Waters Out of Whack

Fueled by warmer weather patterns, slow moving water, and human-caused pollution, harmful algae blooms are becoming more common across Oregon.

This June, people living in Salem were on alert with a drinking water advisory from toxic algae for nearly a month. Last summer, three people fell ill from ingesting toxic algae at Lake Billy Chinook, and 32 cows died in Southern Oregon from drinking water fouled by a harmful algae bloom.

These toxic outbreaks contaminate our drinking water and expose children and families to dangerous health risks, as well as threaten fish and wildlife that depend on clean rivers to live.

View our storymap below or online here to learn more about how algae affects communities and ecosystems across the state.

With this mapping project, we wanted to visualize how extensive the algae risk is across Oregon, explore how the underlying causes are different or the same in various parts of the state, and continue to add to the conversation about how to deal with this growing threat.

Understanding what is causing algae to explode in some areas is key to finding solutions that can protect public health, help Oregon businesses continue to thrive under these changing conditions, and preserve our environment and our summers for future generations.

At the end of the day, algae blooms are a symptom of a system out of balance. Investing upstream in healthy rivers, riparian areas and reducing runoff will be key to addressing to the root of this issue. Learn more about algae in Oregon here.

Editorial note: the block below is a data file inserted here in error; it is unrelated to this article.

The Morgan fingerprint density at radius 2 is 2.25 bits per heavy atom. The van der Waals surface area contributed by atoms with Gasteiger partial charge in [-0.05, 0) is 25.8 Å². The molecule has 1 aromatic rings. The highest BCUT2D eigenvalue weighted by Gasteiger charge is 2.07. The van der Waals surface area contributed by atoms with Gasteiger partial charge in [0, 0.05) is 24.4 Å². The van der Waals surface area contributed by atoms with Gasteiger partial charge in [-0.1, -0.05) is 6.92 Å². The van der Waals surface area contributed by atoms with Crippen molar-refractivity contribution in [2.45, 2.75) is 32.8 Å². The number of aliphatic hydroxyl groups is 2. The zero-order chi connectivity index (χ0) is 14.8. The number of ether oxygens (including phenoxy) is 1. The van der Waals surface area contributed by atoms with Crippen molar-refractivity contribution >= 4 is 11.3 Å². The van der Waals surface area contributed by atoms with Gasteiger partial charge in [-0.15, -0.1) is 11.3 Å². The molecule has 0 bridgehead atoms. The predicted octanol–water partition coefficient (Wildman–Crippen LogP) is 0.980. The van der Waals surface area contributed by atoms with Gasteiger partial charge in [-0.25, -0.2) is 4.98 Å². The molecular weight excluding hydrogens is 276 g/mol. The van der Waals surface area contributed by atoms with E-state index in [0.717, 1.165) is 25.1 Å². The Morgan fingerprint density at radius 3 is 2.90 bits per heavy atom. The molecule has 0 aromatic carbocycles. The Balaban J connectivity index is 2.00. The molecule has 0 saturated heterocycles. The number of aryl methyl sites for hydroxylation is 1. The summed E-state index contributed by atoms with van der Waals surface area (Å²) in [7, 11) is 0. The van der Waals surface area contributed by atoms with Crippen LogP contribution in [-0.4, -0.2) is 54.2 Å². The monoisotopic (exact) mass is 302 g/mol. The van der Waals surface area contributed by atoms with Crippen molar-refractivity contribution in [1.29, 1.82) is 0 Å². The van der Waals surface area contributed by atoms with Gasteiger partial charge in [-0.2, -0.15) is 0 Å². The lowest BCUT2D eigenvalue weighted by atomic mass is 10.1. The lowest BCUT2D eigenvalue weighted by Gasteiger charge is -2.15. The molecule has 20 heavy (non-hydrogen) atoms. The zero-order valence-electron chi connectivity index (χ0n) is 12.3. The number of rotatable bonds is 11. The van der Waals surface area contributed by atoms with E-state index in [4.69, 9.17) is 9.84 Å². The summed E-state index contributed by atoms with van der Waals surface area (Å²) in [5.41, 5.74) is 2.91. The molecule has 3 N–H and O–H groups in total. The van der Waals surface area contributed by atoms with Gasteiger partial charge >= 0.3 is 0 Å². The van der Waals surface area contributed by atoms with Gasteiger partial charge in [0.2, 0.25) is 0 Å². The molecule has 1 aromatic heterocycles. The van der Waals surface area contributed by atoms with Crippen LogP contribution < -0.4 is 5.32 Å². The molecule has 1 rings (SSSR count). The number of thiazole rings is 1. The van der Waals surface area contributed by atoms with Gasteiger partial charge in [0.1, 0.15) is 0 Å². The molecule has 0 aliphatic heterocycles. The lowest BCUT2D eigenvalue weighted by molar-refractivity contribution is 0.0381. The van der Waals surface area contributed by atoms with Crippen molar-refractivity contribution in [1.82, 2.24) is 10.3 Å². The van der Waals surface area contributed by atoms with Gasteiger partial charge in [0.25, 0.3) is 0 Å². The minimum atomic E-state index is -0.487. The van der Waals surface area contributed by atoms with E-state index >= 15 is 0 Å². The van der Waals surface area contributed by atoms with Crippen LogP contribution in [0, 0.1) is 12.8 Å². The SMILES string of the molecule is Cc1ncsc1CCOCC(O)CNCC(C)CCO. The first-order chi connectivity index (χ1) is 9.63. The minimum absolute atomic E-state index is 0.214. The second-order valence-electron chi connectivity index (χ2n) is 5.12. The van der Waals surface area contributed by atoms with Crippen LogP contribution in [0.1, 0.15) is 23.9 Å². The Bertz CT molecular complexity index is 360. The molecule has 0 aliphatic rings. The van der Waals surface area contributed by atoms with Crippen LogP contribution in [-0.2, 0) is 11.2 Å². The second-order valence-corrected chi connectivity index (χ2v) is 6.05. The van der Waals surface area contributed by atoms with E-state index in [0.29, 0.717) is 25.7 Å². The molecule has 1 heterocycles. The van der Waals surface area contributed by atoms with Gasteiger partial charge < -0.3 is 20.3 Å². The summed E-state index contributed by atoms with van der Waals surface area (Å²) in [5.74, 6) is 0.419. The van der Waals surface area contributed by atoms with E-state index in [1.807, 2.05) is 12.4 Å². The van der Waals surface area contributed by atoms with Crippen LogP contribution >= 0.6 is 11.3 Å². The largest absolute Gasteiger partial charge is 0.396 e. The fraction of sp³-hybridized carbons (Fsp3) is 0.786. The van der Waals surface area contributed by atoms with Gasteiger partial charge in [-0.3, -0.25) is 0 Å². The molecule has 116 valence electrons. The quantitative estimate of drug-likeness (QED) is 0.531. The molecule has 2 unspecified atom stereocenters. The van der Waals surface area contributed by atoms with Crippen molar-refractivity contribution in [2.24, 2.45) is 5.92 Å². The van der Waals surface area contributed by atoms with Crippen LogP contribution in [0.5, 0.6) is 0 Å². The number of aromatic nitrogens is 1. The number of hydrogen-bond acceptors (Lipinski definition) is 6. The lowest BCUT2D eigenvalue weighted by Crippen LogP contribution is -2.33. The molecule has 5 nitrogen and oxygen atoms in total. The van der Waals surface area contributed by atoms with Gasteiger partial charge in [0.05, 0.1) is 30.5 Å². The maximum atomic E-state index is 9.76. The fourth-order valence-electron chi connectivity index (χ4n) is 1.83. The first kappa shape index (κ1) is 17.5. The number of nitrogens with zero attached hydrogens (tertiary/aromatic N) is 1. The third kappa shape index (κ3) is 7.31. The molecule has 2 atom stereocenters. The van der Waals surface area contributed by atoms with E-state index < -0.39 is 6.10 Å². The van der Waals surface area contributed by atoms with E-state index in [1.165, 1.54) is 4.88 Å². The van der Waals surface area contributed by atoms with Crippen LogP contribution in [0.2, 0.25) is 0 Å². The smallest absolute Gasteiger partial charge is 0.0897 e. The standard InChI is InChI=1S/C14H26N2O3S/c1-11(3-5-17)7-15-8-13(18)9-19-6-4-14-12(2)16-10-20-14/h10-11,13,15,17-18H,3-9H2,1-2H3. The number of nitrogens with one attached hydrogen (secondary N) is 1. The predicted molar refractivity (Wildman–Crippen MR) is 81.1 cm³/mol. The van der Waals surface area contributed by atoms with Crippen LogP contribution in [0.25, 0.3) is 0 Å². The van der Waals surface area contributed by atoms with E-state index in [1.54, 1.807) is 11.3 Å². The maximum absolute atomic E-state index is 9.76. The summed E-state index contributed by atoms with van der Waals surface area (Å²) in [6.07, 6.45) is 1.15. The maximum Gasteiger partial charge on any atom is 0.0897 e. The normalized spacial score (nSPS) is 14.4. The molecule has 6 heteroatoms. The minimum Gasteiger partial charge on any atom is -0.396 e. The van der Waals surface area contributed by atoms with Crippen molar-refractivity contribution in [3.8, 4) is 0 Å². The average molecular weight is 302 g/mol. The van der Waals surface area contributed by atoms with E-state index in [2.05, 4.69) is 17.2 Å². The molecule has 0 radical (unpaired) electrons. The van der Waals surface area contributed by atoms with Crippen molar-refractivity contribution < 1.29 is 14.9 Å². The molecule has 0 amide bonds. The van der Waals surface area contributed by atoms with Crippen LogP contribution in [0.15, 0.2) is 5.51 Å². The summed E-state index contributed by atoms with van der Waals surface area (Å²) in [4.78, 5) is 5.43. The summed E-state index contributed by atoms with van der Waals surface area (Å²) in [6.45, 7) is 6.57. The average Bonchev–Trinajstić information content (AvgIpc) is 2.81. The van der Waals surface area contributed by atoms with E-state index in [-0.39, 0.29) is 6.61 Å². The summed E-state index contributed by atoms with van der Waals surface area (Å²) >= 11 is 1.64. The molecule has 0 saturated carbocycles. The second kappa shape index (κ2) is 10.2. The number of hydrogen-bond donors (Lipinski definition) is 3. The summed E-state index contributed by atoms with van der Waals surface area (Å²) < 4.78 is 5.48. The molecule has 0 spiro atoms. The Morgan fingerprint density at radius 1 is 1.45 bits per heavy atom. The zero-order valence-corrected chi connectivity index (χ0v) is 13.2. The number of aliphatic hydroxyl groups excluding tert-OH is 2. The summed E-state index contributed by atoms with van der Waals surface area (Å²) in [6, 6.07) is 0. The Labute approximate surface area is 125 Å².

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3 Replies to "Waters Out of Whack"

  • Keri Handaly
    September 7, 2018 (7:14 pm)

    I loved the formatting and ease of navigating text and visual on this informative story about algae. I was surprised to see that nothing was included about the algae blooming every year near Ross Island on the Willamette which is posing risks to swimmers from Ross Island all the way down to St. Johns. (that said, I know swimmers who say they’ve continued doing it and have had no impacts on their skin or stomach–which is good!)

  • Deanna DeLong
    September 27, 2018 (7:13 pm)

    You are beyond amazing to compile all of this information! Thank you so much for keeping the public informed. The algae can just sneak up on us . . . and we are unaware until we can’t drink the water. You’re the best!! I’m fortunate because the water filter that I sell reduces cyanotoxins—the Multipure.

  • Patrick Curran
    September 27, 2018 (10:33 pm)

    Blue-green algae outbreaks have been documented in Oregon since the 1950s. The only difference s today are:
    1) Salem’s water supply is affected; and,
    2) people’s attention has been focused on the problem.
    Practically, the South Umpqua River receives many times the enrichment compared to the South Santiam above Detroit. No recent documented evidence of cyanotoxins in the South Umpqua.
    There is a lot we don’t know about the outbreaks, and it is prudent to increase pressure on the water quality scientists at DEQ to assess the problem and deal with it without histrionics from faux experts.